Could managers gain a new kind of understanding about their interaction with colleagues and employees by 'dancing'? That's the question arising from new research published this month in the International Journal of Work Organisation and Emotion.
Management is usually considered a stiff and rational business, decisions made based on fiscal studies, profit margins and market forces. However, Anneli Hujala, Sanna Laulainen and Kaija Kokkonen of Department of Health and Social Management, University of Eastern Finland, in Kuopio, have studied whether creative movement ('dance') might improve a manager's awareness concerning their management interaction.
The team encouraged volunteers to "dance their feelings" and videotaped them so that hidden insights and emotions might be extracted. They suggest that creative movement harnessing the whole body may give rise to new knowledge about management interactions. Most intriguingly, they suggest that a person's dance moves might reveal unconscious and unnoticed thoughts about their life and their position in the workplace and so highlight the aesthetic and embodied dimensions of management. The researchers point out that being good at dancing is irrelevant to their research: it is simply about creative expression through music -- losing oneself to dance, as it were, to borrow from a recent pop song.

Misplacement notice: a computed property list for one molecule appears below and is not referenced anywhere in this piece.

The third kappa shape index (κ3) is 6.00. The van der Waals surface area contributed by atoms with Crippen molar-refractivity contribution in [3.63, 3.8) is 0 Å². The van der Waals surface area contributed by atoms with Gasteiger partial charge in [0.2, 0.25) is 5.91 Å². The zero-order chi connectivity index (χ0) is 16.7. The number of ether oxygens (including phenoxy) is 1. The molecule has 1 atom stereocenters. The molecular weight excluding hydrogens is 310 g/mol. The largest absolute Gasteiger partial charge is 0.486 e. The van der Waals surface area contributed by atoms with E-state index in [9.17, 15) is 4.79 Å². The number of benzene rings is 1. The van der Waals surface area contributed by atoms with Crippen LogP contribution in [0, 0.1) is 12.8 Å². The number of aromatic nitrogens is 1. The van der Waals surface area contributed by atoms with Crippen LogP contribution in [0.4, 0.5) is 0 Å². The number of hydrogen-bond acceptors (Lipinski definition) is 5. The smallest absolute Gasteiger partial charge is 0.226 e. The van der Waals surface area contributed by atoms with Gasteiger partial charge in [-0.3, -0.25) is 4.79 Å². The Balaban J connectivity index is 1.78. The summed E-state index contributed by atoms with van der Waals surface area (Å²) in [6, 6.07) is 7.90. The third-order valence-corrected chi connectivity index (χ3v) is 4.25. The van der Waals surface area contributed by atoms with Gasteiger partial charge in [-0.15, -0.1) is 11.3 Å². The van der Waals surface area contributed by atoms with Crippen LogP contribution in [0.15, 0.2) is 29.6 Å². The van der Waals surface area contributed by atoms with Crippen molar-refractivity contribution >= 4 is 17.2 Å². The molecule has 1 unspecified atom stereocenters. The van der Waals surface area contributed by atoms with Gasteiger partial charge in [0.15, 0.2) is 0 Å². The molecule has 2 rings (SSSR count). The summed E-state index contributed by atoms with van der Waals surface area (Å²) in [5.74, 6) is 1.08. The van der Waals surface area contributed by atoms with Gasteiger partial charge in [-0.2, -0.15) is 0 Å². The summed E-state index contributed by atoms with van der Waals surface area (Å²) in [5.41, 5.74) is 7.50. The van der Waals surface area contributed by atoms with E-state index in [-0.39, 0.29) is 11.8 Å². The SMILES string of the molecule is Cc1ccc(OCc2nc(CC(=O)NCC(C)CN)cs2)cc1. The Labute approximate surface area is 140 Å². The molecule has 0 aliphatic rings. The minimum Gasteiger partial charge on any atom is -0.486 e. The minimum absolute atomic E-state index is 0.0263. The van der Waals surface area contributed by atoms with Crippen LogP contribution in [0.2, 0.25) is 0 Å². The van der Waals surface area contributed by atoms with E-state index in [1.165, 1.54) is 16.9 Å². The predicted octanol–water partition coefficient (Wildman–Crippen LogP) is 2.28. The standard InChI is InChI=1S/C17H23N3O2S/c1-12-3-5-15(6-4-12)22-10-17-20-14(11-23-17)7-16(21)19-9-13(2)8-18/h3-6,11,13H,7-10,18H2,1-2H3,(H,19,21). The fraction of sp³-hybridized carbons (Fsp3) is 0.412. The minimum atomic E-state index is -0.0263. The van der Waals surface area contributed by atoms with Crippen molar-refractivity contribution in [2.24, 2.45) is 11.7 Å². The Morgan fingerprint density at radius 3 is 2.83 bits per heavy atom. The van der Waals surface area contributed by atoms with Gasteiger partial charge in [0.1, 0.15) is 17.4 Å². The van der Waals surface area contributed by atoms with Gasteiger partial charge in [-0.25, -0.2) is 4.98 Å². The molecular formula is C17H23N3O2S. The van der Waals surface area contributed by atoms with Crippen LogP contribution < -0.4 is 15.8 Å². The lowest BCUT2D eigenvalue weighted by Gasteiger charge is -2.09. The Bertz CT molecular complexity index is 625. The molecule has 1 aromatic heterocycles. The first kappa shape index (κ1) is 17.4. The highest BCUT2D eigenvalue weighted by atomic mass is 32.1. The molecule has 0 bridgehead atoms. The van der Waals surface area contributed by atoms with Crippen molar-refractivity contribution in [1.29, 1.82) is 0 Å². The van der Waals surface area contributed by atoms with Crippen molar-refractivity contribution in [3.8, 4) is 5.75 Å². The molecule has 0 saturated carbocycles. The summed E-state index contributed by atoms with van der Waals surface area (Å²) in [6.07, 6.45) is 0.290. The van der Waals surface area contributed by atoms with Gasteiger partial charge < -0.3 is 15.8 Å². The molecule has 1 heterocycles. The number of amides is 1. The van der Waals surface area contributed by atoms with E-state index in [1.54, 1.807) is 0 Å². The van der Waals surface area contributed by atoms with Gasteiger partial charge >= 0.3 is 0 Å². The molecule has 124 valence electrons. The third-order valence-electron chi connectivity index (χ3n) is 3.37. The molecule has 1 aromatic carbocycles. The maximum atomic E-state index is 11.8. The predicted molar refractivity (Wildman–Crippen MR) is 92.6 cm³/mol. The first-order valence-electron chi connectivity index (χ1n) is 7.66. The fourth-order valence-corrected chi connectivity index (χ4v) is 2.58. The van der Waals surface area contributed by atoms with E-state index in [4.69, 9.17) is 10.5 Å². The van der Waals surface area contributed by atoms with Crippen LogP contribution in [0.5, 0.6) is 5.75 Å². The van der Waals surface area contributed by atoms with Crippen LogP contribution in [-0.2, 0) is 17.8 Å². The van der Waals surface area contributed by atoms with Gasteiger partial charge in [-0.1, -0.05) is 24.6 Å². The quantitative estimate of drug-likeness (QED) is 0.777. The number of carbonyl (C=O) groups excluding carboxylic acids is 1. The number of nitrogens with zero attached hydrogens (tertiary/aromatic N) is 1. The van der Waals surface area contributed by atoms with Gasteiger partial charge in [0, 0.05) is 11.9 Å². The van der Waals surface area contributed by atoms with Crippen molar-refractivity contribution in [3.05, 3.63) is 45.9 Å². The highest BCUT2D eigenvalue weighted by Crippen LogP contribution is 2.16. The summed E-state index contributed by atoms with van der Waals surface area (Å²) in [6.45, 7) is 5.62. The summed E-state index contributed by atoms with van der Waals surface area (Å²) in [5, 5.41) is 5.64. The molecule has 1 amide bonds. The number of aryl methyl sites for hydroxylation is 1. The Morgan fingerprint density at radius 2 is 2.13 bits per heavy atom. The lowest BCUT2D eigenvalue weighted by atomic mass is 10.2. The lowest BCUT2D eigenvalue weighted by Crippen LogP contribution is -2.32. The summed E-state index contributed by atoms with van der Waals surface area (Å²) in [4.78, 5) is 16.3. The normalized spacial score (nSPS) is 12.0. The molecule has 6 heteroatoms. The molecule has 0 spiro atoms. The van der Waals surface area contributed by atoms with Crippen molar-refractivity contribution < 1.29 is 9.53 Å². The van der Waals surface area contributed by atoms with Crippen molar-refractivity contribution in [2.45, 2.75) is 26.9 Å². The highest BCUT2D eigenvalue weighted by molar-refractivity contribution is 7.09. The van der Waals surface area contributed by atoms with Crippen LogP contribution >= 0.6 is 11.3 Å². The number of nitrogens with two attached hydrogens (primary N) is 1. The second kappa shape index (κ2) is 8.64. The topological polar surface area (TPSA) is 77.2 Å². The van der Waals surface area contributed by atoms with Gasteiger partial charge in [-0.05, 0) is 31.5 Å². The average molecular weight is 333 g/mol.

They concede that they received a great deal of doubtful feedback on how applicable the method would be in 'real life' and how many 'real' managers would dare to surrender themselves to creative movement when the purpose is to research something pertaining to their professionalism. However, their volunteers, although known through personal connections to the team, were all too willing to take part in this kind of experimental study, in which 'dance' was used as a method, instead of a conventional research interview.
It remains to be seen whether this novel and evocative embodied research approach is more widely adopted. However, it would be interesting for any of us to test what our body, through creative movement, could tell us about how we interact with each other.
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